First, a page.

Monday, May 6, 2013

DETECTIVE COMICS #665 - August 1993


Lightning Changes
Credits:  Chuck Dixon (writer), Graham Nolan (penciler), Dick Giordando (inker), John Costanza (letterer), Adrienne Roy (colorist)

Summary:  Jean-Paul becomes increasingly violent as Batman, forcing Robin to question if he can fill the part.  Disobeying Bruce’s orders, Jean-Paul targets Bane.  He crashes a gangland meeting and corners Bane’s emissary, Tough Tony Bressi.  When Bressi reveals Bane is holding his children hostage, Jean-Paul swings away with him, leaving Robin behind.  Meanwhile, Bruce travels to the Drakes’ home to see Shondra.  Bane’s men arrive simultaneously to kidnap Jack Drake and Shondra.  Bruce tries to stop them but is knocked out of his wheelchair and left on the ground.

Irrelevant Continuity:  Tim Drake’s father Jack is paralyzed following a previous story that hasn’t been mentioned in the crossover yet.  Bruce met Shondra through Jack.

I Love the ‘90s:  One of the gang members Batman and Robin face in the opening scene is wearing a Malcolm X baseball cap.

Review:  Probably my biggest surprise when reading “Knightfall” in one collection is seeing that Jean-Paul didn’t descend into madness after assuming Batman’s identity.  He just started out that way.  Considering the sheer length of this storyline and DC’s commitment to it, that just seems like an odd choice to make.  Bruce Wayne hands over the reins to a man the audience immediately sees is unhinged?  What does that say about Bruce?  If Jean-Paul started out as a sincere believer in Batman’s cause and was slowly driven over the edge by the crime and corruption in Gotham, not only would this help to sell him as a legitimate replacement in the early issues, but it would also provide a lot of material that could stretch out over several months of the storyline.  I realize that Azrael-as-Batman, or AzBats as he’s often called, was always intended as a parody of the Frank Miller style of Batman that the fans claimed to want so much, but I don’t see the dramatic significance of starting him out that way.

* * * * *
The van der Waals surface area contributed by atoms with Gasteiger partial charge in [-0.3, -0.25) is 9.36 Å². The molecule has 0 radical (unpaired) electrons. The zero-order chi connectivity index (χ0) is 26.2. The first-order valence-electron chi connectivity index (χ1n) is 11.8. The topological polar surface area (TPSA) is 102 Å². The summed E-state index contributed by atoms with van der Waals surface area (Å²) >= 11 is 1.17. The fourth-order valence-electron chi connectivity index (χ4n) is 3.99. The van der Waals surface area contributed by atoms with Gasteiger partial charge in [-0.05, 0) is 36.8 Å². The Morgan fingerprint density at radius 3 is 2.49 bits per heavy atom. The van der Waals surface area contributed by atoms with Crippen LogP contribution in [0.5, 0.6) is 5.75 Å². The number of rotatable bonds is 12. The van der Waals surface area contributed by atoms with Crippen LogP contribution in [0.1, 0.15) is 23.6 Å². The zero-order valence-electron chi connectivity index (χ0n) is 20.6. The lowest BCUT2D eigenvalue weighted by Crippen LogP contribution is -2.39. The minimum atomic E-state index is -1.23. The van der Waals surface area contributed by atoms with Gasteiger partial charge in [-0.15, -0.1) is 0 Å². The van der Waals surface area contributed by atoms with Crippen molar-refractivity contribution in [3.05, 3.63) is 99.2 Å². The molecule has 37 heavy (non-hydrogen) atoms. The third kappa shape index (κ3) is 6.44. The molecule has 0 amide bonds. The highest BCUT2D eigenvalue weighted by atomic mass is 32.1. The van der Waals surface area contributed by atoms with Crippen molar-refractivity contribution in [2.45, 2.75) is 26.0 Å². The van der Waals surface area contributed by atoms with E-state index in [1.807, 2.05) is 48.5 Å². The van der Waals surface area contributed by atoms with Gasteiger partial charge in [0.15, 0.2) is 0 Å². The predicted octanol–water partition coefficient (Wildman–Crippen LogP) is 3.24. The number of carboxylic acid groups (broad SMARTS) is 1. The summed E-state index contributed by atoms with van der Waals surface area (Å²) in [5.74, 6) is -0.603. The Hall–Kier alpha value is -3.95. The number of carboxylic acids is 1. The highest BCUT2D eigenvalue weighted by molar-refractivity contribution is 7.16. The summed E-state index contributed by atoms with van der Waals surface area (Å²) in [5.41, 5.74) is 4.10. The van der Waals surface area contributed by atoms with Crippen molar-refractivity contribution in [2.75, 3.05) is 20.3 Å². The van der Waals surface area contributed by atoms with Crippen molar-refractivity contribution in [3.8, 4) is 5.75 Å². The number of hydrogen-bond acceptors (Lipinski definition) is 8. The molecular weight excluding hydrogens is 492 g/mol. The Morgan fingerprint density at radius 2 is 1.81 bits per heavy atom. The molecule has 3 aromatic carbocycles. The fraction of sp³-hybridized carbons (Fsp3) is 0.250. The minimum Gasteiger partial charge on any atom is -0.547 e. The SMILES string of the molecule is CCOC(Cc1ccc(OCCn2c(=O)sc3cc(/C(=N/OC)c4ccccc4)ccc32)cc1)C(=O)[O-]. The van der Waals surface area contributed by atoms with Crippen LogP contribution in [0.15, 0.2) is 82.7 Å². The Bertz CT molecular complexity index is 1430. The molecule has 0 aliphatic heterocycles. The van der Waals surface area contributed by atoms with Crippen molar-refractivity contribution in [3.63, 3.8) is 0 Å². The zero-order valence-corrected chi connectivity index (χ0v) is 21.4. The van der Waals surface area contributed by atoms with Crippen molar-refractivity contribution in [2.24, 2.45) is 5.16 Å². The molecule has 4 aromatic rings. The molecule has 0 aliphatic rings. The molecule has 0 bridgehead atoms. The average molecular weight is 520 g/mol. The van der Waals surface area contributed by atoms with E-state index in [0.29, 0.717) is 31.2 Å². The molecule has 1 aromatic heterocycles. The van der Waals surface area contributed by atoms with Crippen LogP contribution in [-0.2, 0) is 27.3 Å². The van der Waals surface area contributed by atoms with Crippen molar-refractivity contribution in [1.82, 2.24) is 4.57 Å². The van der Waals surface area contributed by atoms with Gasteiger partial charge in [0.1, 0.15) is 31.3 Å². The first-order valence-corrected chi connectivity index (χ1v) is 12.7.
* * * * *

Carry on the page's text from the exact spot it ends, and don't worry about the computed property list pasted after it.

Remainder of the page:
Bruce Wayne’s other bit of idiocy was not realizing that if Bane knew his identity, he knew Robin’s as well, so now Tim’s father is exposed.  Dixon does have Bruce curse himself for not realizing this sooner, but it’s only after he heads to the Drakes’ home to…reveal his secret identity to Shondra.  Unless there’s a lot of material with Shondra that precedes the stories reprinted in the collection, this is far too abrupt to work.  If the story really needed a motivation to get Bruce over to the Drakes’ home, Bruce could’ve independently realized that Jack was in trouble, and heroically wheeled himself there on his own (since no one was around to help).  He still would’ve failed and ended up in the same position, but at least he wouldn’t look quite as dumb.

2 comments:

Anonymous said...

Now that I think about it, Jean-Paul does start off pretty unhinged. he does still manage to go further off the deep end later (especially towards the end of the second omnibus collection), but he doesn't start off all that balanced to begin with. An odd choice, to say the least.

Teebore said...

Yeah, all that business with Shondra never seemed to work for me. Maybe it's just because I only ever read her in the context of "Knightfall", but it seemed odd that Bruce was willing to let her in on the secret.


You make a good point about Jean-Paul already being unhinged that I'd never considered before. He does get increasingly more unhinged, which helps sell the overall idea of the story, but you're right that it would have been even better if he'd started out normal, so to speak.

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